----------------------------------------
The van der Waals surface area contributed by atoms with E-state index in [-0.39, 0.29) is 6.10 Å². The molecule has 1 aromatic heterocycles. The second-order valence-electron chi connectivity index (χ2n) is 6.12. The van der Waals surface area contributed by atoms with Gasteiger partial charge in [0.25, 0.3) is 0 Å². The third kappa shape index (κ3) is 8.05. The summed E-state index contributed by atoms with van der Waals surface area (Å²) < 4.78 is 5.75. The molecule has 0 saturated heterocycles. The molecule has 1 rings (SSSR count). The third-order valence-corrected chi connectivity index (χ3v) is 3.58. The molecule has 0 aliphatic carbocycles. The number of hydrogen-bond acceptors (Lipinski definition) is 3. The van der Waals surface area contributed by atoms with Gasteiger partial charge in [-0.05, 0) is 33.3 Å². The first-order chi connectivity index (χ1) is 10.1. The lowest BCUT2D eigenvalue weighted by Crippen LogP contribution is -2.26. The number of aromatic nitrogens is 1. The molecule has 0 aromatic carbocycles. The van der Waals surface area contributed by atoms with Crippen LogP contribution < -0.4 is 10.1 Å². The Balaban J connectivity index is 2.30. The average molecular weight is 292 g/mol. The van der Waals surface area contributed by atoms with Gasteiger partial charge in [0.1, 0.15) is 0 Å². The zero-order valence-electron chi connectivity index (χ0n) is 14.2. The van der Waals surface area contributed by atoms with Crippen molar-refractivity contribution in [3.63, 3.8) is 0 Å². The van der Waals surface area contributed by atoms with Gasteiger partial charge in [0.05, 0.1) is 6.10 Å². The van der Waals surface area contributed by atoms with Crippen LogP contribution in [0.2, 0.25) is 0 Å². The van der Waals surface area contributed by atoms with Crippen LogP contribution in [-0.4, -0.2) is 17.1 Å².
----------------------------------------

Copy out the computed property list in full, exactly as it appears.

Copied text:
The van der Waals surface area contributed by atoms with E-state index in [-0.39, 0.29) is 6.10 Å². The molecule has 1 aromatic heterocycles. The second-order valence-electron chi connectivity index (χ2n) is 6.12. The van der Waals surface area contributed by atoms with Gasteiger partial charge in [0.25, 0.3) is 0 Å². The third kappa shape index (κ3) is 8.05. The summed E-state index contributed by atoms with van der Waals surface area (Å²) < 4.78 is 5.75. The molecule has 0 saturated heterocycles. The molecule has 1 rings (SSSR count). The third-order valence-corrected chi connectivity index (χ3v) is 3.58. The molecule has 0 aliphatic carbocycles. The number of hydrogen-bond acceptors (Lipinski definition) is 3. The van der Waals surface area contributed by atoms with Gasteiger partial charge in [-0.05, 0) is 33.3 Å². The first-order chi connectivity index (χ1) is 10.1. The lowest BCUT2D eigenvalue weighted by Crippen LogP contribution is -2.26. The number of aromatic nitrogens is 1. The molecule has 0 aromatic carbocycles. The van der Waals surface area contributed by atoms with Crippen LogP contribution < -0.4 is 10.1 Å². The Balaban J connectivity index is 2.30. The average molecular weight is 292 g/mol. The van der Waals surface area contributed by atoms with Gasteiger partial charge in [0.1, 0.15) is 0 Å². The zero-order valence-electron chi connectivity index (χ0n) is 14.2. The van der Waals surface area contributed by atoms with Crippen molar-refractivity contribution in [3.63, 3.8) is 0 Å². The van der Waals surface area contributed by atoms with Gasteiger partial charge in [0.05, 0.1) is 6.10 Å². The van der Waals surface area contributed by atoms with Crippen LogP contribution in [0.2, 0.25) is 0 Å². The van der Waals surface area contributed by atoms with Crippen LogP contribution in [-0.4, -0.2) is 17.1 Å².